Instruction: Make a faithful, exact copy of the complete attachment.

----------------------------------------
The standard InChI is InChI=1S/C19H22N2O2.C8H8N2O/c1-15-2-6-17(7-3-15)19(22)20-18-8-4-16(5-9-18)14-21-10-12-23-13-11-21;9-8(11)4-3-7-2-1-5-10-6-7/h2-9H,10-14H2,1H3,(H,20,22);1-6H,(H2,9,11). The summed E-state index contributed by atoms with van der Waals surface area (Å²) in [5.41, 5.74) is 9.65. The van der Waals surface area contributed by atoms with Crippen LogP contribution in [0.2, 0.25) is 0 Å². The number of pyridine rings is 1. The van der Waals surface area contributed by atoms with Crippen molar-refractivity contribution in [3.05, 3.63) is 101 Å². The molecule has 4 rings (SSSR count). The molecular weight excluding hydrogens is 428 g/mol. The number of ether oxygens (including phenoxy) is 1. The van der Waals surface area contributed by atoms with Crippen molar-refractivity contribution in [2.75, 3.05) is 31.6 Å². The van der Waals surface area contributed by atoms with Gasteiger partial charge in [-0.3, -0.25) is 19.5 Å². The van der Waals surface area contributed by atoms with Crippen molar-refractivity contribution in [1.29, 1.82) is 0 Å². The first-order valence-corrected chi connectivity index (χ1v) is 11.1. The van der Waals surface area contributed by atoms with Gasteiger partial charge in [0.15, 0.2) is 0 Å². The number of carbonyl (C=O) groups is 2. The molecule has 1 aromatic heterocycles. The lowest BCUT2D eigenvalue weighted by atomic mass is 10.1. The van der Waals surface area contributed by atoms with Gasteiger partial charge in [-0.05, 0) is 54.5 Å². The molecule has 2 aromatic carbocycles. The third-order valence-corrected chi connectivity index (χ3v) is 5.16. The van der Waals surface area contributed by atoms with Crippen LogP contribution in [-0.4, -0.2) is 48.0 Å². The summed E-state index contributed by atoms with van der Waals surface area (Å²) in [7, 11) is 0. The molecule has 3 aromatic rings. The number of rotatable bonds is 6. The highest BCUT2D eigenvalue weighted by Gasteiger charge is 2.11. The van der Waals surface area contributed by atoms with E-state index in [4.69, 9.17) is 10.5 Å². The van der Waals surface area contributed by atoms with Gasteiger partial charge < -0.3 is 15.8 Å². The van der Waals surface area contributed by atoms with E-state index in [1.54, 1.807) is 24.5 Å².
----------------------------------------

The standard InChI is InChI=1S/C19H22N2O2.C8H8N2O/c1-15-2-6-17(7-3-15)19(22)20-18-8-4-16(5-9-18)14-21-10-12-23-13-11-21;9-8(11)4-3-7-2-1-5-10-6-7/h2-9H,10-14H2,1H3,(H,20,22);1-6H,(H2,9,11). The summed E-state index contributed by atoms with van der Waals surface area (Å²) in [5.41, 5.74) is 9.65. The van der Waals surface area contributed by atoms with Crippen LogP contribution in [0.2, 0.25) is 0 Å². The number of pyridine rings is 1. The van der Waals surface area contributed by atoms with Crippen molar-refractivity contribution in [3.05, 3.63) is 101 Å². The molecule has 4 rings (SSSR count). The molecular weight excluding hydrogens is 428 g/mol. The number of ether oxygens (including phenoxy) is 1. The van der Waals surface area contributed by atoms with Crippen molar-refractivity contribution in [2.75, 3.05) is 31.6 Å². The van der Waals surface area contributed by atoms with Gasteiger partial charge in [-0.3, -0.25) is 19.5 Å². The van der Waals surface area contributed by atoms with Crippen molar-refractivity contribution in [1.29, 1.82) is 0 Å². The first-order valence-corrected chi connectivity index (χ1v) is 11.1. The van der Waals surface area contributed by atoms with Gasteiger partial charge in [0.15, 0.2) is 0 Å². The number of carbonyl (C=O) groups is 2. The molecule has 1 aromatic heterocycles. The lowest BCUT2D eigenvalue weighted by atomic mass is 10.1. The van der Waals surface area contributed by atoms with Gasteiger partial charge in [-0.05, 0) is 54.5 Å². The molecule has 2 aromatic carbocycles. The third-order valence-corrected chi connectivity index (χ3v) is 5.16. The van der Waals surface area contributed by atoms with Crippen LogP contribution in [-0.4, -0.2) is 48.0 Å². The summed E-state index contributed by atoms with van der Waals surface area (Å²) in [7, 11) is 0. The molecule has 3 aromatic rings. The number of rotatable bonds is 6. The highest BCUT2D eigenvalue weighted by Gasteiger charge is 2.11. The van der Waals surface area contributed by atoms with E-state index in [4.69, 9.17) is 10.5 Å². The van der Waals surface area contributed by atoms with Gasteiger partial charge < -0.3 is 15.8 Å². The van der Waals surface area contributed by atoms with E-state index in [1.54, 1.807) is 24.5 Å².